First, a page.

Adding live rock to an established reef tank

ptrick21186

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Hi everyone. Quick question. I'm currently battling dinos in my tank. Tank is about 14 months old and was started with dry rock and live sand. Nutrients look good so I'm pretty sure it's just a biome imbalance from the dry rock start up. Would like to add a piece of live rock from my LFS for some diversification. What's the best way to ensure I'm not getting any unwanted hitchhikers and just the good bacteria? Quarantine? Fresh water dip? Hypersalinity? Or any other suggestions would be appreciated.
 

Uncle99

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The rocks not going to change your Dino’s.
Live rock will always have some risk short of killing what you seek to add.

Maintaining stable nitrate and phosphate levels as well as removing them daily when lights on and through a filter sock returning water to DT will rid them.
 
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Jekyl

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As mentioned above some live rock won't cure your issue.

That said if you want to add live rock, get the stuff that comes directly from the ocean. Then follow their recommendations for observation before adding to the display.
 
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ptrick21186

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I'm definitely not looking at this as a cure. Obviously if a single piece of live rock cured dinos there'd be no need for the countless articles on here. Just looking to add more diversity to my tank other than the natural progression of cycling and microbacter dosing. Figured some live rock from already established systems couldn't hurt.....unless I introduce pests.
 
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ptrick21186

ptrick21186

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The rocks not going to change your Dino’s.
Live rock will always have some risk short of killing what you seek to add.

Maintaining stable nitrate and phosphate levels as well as removing them daily when lights on and through a filter sock returning water to DT will rid them.
With the filter sock do you recommend swapping out a new one every morning?
 
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ptrick21186

ptrick21186

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As mentioned above some live rock won't cure your issue.

That said if you want to add live rock, get the stuff that comes directly from the ocean. Then follow their recommendations for observation before adding to the display.
Whos recommendations?
 

Rusty_L_Shackleford

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I'm definitely not looking at this as a cure. Obviously if a single piece of live rock cured dinos there'd be no need for the countless articles on here. Just looking to add more diversity to my tank other than the natural progression of cycling and microbacter dosing. Figured some live rock from already established systems couldn't hurt.....unless I introduce pests.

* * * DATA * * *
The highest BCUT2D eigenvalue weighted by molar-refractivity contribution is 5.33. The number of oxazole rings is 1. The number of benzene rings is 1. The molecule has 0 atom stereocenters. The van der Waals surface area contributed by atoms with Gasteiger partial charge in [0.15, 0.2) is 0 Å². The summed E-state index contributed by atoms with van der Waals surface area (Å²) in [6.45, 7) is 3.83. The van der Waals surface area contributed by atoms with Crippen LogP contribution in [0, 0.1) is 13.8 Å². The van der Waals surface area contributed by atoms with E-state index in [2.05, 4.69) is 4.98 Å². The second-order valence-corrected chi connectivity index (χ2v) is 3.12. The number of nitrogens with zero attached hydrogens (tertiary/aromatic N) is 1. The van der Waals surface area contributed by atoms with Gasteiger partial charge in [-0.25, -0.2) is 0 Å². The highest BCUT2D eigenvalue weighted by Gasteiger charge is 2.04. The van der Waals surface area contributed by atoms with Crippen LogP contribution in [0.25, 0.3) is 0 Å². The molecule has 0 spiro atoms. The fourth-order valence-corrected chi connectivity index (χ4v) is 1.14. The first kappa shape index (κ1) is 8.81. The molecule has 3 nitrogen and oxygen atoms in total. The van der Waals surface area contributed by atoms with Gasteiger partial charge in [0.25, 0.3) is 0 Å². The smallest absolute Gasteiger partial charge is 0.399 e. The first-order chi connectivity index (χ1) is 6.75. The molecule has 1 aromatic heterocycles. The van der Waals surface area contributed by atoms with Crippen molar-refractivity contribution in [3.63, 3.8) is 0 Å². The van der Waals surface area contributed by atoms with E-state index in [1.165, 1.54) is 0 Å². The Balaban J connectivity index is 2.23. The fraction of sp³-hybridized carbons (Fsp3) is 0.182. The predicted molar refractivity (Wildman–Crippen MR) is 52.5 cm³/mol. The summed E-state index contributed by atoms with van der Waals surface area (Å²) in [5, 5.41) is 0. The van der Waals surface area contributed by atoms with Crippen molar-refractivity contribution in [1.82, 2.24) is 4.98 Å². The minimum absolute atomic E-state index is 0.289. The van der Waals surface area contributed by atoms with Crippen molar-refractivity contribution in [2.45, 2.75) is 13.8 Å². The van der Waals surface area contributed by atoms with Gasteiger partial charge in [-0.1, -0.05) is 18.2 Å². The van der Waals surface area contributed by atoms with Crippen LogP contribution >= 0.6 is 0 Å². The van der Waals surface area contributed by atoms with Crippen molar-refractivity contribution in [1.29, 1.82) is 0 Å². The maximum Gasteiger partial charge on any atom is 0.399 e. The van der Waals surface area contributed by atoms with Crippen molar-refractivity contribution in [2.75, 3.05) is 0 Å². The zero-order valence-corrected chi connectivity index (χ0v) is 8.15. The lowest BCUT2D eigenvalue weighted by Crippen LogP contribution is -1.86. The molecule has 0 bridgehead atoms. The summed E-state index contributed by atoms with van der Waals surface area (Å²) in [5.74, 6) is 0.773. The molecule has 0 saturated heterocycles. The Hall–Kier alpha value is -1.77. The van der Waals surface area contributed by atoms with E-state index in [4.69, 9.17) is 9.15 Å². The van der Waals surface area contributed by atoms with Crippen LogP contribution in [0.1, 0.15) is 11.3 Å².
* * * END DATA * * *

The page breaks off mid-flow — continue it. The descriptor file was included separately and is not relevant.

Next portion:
There is always a risk of pests...but dealing with then is just part of having a reef tank. And besides, the whole point of live rock imo is the hitchhikers. I started my tank with dry rock seeded with live from 2 different sources and have all kinda of worms and pods and starfish and snails, etc. Sure some "pests" get in but they will when you add corals anyway and most of them are trivial to deal with if you catch them early. They really only become a major problem if you ignore then and let them get to plague proportions and then try to tackle the problem. A couple of stray aiptasia are easy to zap. A thousand of them not so much.
 
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ptrick21186

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There is always a risk of pests...but dealing with then is just part of having a reef tank. And besides, the whole point of live rock imo is the hitchhikers. I started my tank with dry rock seeded with live from 2 different sources and have all kinda of worms and pods and starfish and snails, etc. Sure some "pests" get in but they will when you add corals anyway and most of them are trivial to deal with if you catch them early. They really only become a major problem if you ignore then and let them get to plague proportions and then try to tackle the problem. A couple of stray aiptasia are easy to zap. A thousand of them not so much.
So just add it and hope for the best? The good outweighs the bad basically right?
 

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So just add it and hope for the best? The good outweighs the bad basically right?
No matter what wet item you add from another tank, you take risks of bringing over not only new diversity or pests but you can also bring over disease.
So just think about all the risks before you do whatever you do.
I'd hate for you to "hope for the best " and regret it.
 

Jekyl

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Whos recommendations?
Places that sell the ocean direct rock like KP and Tampa have their procedures included before it gets added to the tank. Here are a couple retailers.


 
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ptrick21186

ptrick21186